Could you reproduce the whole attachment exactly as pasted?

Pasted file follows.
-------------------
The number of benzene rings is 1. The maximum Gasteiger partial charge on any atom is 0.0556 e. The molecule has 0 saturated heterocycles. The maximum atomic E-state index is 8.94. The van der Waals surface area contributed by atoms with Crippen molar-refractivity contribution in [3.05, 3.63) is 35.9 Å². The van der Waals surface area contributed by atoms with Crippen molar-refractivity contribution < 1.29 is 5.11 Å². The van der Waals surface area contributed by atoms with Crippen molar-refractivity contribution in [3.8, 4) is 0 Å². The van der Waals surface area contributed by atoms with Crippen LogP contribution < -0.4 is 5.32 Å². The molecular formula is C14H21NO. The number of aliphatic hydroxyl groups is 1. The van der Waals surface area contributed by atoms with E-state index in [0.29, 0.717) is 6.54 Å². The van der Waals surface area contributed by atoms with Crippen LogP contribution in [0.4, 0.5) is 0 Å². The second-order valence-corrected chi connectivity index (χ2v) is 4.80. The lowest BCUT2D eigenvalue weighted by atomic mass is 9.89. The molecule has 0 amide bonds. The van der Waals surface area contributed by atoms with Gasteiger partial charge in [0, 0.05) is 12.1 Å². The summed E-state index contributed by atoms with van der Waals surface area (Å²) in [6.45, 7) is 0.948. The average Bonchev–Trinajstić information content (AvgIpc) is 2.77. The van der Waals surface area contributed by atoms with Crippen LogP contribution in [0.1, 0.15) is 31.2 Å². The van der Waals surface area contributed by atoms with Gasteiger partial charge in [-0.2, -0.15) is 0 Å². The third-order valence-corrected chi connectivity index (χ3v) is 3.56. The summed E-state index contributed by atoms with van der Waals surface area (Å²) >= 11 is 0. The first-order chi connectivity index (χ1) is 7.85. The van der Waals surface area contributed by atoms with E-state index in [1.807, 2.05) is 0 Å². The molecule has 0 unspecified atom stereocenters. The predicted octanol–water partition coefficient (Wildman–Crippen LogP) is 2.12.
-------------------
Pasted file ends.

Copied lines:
The number of benzene rings is 1. The maximum Gasteiger partial charge on any atom is 0.0556 e. The molecule has 0 saturated heterocycles. The maximum atomic E-state index is 8.94. The van der Waals surface area contributed by atoms with Crippen molar-refractivity contribution in [3.05, 3.63) is 35.9 Å². The van der Waals surface area contributed by atoms with Crippen molar-refractivity contribution < 1.29 is 5.11 Å². The van der Waals surface area contributed by atoms with Crippen molar-refractivity contribution in [3.8, 4) is 0 Å². The van der Waals surface area contributed by atoms with Crippen LogP contribution < -0.4 is 5.32 Å². The molecular formula is C14H21NO. The number of aliphatic hydroxyl groups is 1. The van der Waals surface area contributed by atoms with E-state index in [0.29, 0.717) is 6.54 Å². The van der Waals surface area contributed by atoms with Crippen LogP contribution in [0.4, 0.5) is 0 Å². The second-order valence-corrected chi connectivity index (χ2v) is 4.80. The lowest BCUT2D eigenvalue weighted by atomic mass is 9.89. The molecule has 0 amide bonds. The van der Waals surface area contributed by atoms with Gasteiger partial charge in [0, 0.05) is 12.1 Å². The summed E-state index contributed by atoms with van der Waals surface area (Å²) in [6.45, 7) is 0.948. The average Bonchev–Trinajstić information content (AvgIpc) is 2.77. The van der Waals surface area contributed by atoms with Crippen LogP contribution in [0.1, 0.15) is 31.2 Å². The van der Waals surface area contributed by atoms with Gasteiger partial charge in [-0.2, -0.15) is 0 Å². The third-order valence-corrected chi connectivity index (χ3v) is 3.56. The summed E-state index contributed by atoms with van der Waals surface area (Å²) >= 11 is 0. The first-order chi connectivity index (χ1) is 7.85. The van der Waals surface area contributed by atoms with E-state index in [1.807, 2.05) is 0 Å². The molecule has 0 unspecified atom stereocenters. The predicted octanol–water partition coefficient (Wildman–Crippen LogP) is 2.12.